“I’m happy being a prostitute.” That was one of the slogans the Brazilian health ministry posted online for several days this week until complaints from the nation’s growing ranks of Christian Evangelicals forced the ministry to replace the message on Wednesday with a much tamer one: “Not ashamed of using a condom.”
Part of a broader web campaign for International Prostitute Day, the message was meant to destigmatize sex work and its associated health risks, according to a Reuters report. The campaign also encourages prostitutes to seek medical attention when needed. Another slogan read: “I cannot be seen without a condom, my love,” according to the Christian Post.
Brazil totally legalized prostitution for consenting adults. Buying and selling sex. But in a strange way Brazil made absolutely everything else illegal. All kind of helping, intermediating, promoting, abetting prostitution, is punishable, even if not for profit,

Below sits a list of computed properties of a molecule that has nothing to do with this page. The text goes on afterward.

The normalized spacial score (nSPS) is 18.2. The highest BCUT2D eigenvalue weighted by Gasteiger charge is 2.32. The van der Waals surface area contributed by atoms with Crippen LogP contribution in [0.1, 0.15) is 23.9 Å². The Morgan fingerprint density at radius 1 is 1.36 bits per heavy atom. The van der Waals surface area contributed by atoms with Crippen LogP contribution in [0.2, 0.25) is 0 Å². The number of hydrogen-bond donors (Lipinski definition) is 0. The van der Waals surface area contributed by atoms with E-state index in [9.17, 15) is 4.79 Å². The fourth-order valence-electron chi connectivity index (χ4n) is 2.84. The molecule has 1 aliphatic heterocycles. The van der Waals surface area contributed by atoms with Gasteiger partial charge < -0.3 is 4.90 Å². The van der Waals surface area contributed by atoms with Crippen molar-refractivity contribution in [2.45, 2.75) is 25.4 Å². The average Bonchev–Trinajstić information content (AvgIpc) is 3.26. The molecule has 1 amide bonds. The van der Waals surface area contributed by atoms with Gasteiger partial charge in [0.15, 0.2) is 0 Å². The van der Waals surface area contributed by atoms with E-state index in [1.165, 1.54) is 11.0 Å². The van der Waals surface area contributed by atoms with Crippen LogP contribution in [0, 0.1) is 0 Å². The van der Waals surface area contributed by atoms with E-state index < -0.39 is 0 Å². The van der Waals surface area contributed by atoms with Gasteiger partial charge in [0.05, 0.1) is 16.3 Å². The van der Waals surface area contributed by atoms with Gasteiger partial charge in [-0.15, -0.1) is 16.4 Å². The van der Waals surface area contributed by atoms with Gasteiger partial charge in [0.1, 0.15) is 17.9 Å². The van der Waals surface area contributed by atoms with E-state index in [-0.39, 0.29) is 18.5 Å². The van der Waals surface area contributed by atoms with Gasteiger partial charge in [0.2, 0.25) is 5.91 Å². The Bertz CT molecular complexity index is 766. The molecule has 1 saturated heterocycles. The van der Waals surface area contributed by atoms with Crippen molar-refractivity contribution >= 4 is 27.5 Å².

Brazil has a mixed record when it comes to sex workers. Unlike other Roman Catholic countries, it publicly distributes condoms, encourages treatment for sexually-transmitted diseases and has pushed drugmakers to reduce the cost of AIDS medications sold there. But in part due to its high poverty rates, the nation has more than 250,000 child prostitutes
Underage prostitution is severely prosecuted. Child prostitution is pretty rare, except in remote truck stops and Amazon gold digging camps. And, feminist language manipulation that defines 17 year olds as children does not help to bring about clarity.
and a million adult sex workers. Known for its liberal views on sexuality, it is also a top destination for sex tourists.
With the Soccer World Cup headed to Brazil in 2014, the prostitution business is expected to boom, TIME reported earlier this year, so much so that Brazilian prostitutes are being offered free English classes to get up close and personal with their foreign clients during tournaments.